3) The fastest hone has just one huge abrasive particle. It might be a bit difficult to use, though…
4) I think sideways force (parallel to the surface of the hone) shouldn’t change irregardless of coarsness? But thinking is hard and I’m already tired of it… I’ll leave it as an exercise for the readers.
And one more remark:
There is no magic. With a coarser hone we achieve deeper penetration, more distance so more work (in downward direction) is performed. Recall that “work” is “force * distance”. If we maintain the same – presumably low – level of force as with a fine hone, then we’ll need to maintain that force for longer time, since penetration cannot be instant.
In order to achieve the same speed of penetration with the coarse hone, we’ll need to… indeed, press harder.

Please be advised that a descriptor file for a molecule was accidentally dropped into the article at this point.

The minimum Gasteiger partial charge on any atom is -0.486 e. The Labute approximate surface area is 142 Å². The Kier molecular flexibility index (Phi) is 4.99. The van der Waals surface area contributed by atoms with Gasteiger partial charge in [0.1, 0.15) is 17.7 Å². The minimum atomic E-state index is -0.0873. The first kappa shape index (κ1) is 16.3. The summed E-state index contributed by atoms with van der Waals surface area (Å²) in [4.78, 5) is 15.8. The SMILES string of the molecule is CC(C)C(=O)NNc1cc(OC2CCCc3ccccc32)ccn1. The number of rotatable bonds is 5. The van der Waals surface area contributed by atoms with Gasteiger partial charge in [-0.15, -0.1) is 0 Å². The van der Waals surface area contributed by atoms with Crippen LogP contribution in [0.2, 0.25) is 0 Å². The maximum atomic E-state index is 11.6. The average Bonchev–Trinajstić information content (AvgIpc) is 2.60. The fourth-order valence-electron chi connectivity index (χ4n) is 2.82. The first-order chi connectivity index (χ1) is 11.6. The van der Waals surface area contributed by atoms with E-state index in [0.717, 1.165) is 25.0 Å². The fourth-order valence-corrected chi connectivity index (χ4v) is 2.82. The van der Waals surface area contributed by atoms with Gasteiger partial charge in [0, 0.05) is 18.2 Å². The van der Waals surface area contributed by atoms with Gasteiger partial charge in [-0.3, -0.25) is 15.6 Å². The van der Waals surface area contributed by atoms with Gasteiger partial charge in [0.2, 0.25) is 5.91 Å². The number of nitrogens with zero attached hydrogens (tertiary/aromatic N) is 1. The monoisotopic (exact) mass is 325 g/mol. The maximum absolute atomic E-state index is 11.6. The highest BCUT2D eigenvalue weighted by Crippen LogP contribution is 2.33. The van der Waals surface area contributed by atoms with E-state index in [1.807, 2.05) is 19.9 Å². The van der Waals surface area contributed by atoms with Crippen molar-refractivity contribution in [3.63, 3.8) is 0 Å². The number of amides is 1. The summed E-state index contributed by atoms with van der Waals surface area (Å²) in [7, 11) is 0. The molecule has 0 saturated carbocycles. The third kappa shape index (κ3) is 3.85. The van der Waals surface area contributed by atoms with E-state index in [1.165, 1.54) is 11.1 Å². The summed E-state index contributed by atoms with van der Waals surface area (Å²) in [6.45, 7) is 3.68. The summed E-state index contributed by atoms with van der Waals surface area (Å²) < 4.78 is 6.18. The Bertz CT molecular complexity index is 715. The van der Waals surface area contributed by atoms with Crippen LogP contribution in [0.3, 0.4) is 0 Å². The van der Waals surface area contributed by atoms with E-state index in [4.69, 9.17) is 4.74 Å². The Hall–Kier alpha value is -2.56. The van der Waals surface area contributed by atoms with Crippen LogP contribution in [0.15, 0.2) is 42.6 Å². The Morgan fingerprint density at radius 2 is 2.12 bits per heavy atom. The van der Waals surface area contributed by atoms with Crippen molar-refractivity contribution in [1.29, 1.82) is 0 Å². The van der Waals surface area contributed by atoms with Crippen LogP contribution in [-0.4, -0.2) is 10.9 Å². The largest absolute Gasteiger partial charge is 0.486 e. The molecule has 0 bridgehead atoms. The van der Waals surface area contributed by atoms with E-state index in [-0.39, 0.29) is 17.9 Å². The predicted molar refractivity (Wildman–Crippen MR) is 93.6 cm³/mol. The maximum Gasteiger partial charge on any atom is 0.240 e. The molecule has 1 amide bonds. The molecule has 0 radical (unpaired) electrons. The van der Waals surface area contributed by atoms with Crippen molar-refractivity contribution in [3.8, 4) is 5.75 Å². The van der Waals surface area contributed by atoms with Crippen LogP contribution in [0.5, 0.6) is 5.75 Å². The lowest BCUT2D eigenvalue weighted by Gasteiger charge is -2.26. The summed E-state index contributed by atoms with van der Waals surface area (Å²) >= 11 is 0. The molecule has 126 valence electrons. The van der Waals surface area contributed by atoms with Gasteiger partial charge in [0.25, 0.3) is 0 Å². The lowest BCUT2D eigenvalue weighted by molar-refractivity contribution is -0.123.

And if we keep the low level of force, then in the same time our coarse hone will penetrate just as deeply as a fine hone (!); it will work then the same. Thus, there is really no magic.
Therefore, if the force you can apply is limited (e.g., you are grinding a straight razor and it flexes too much if push too hard), a fine hone should indeed work as fast as for the amount of material removed.
Removing more metal requires more time grinding, or more effort grinding. There is no way around it. Considering that, my assertion 5 – “a hone that is twice as coarse (and all other things being equal) should indeed work twice as fast” – is not really correct.
Damn, it was a long time since I last thought about physics. Anyway, hopefully the authour and some others will find this interesting.
> Considering that, my assertion 5 – “a hone that is twice as coarse (and all other things being equal) should indeed work twice as fast” – is not really correct.